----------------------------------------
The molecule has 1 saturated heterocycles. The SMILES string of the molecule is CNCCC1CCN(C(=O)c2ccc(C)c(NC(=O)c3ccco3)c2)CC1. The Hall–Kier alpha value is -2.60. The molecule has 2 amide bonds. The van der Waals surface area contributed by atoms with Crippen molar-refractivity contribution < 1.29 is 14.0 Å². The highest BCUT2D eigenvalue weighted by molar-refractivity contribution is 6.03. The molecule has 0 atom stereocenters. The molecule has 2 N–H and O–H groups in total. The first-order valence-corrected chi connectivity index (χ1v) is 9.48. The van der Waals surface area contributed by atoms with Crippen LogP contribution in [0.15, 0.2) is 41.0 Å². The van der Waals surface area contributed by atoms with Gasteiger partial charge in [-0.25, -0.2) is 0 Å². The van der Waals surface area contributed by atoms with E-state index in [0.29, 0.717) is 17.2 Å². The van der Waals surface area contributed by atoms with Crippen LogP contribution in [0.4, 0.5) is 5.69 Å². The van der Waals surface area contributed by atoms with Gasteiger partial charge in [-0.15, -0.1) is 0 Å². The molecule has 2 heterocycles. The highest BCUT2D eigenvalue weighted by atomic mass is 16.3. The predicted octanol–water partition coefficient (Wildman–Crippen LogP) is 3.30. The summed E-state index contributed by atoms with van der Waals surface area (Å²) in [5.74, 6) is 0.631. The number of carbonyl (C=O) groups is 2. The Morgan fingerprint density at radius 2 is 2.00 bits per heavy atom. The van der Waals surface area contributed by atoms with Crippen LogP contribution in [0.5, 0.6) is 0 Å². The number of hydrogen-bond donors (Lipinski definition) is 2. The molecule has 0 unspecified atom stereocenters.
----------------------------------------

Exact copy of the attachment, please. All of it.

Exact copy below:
The molecule has 1 saturated heterocycles. The SMILES string of the molecule is CNCCC1CCN(C(=O)c2ccc(C)c(NC(=O)c3ccco3)c2)CC1. The Hall–Kier alpha value is -2.60. The molecule has 2 amide bonds. The van der Waals surface area contributed by atoms with Crippen molar-refractivity contribution < 1.29 is 14.0 Å². The highest BCUT2D eigenvalue weighted by molar-refractivity contribution is 6.03. The molecule has 0 atom stereocenters. The molecule has 2 N–H and O–H groups in total. The first-order valence-corrected chi connectivity index (χ1v) is 9.48. The van der Waals surface area contributed by atoms with Crippen LogP contribution in [0.15, 0.2) is 41.0 Å². The van der Waals surface area contributed by atoms with Gasteiger partial charge in [-0.25, -0.2) is 0 Å². The van der Waals surface area contributed by atoms with E-state index in [0.29, 0.717) is 17.2 Å². The van der Waals surface area contributed by atoms with Crippen LogP contribution in [0.4, 0.5) is 5.69 Å². The van der Waals surface area contributed by atoms with Gasteiger partial charge in [-0.15, -0.1) is 0 Å². The molecule has 2 heterocycles. The highest BCUT2D eigenvalue weighted by atomic mass is 16.3. The predicted octanol–water partition coefficient (Wildman–Crippen LogP) is 3.30. The summed E-state index contributed by atoms with van der Waals surface area (Å²) in [5.74, 6) is 0.631. The number of carbonyl (C=O) groups is 2. The Morgan fingerprint density at radius 2 is 2.00 bits per heavy atom. The van der Waals surface area contributed by atoms with Crippen LogP contribution in [0.5, 0.6) is 0 Å². The number of hydrogen-bond donors (Lipinski definition) is 2. The molecule has 0 unspecified atom stereocenters.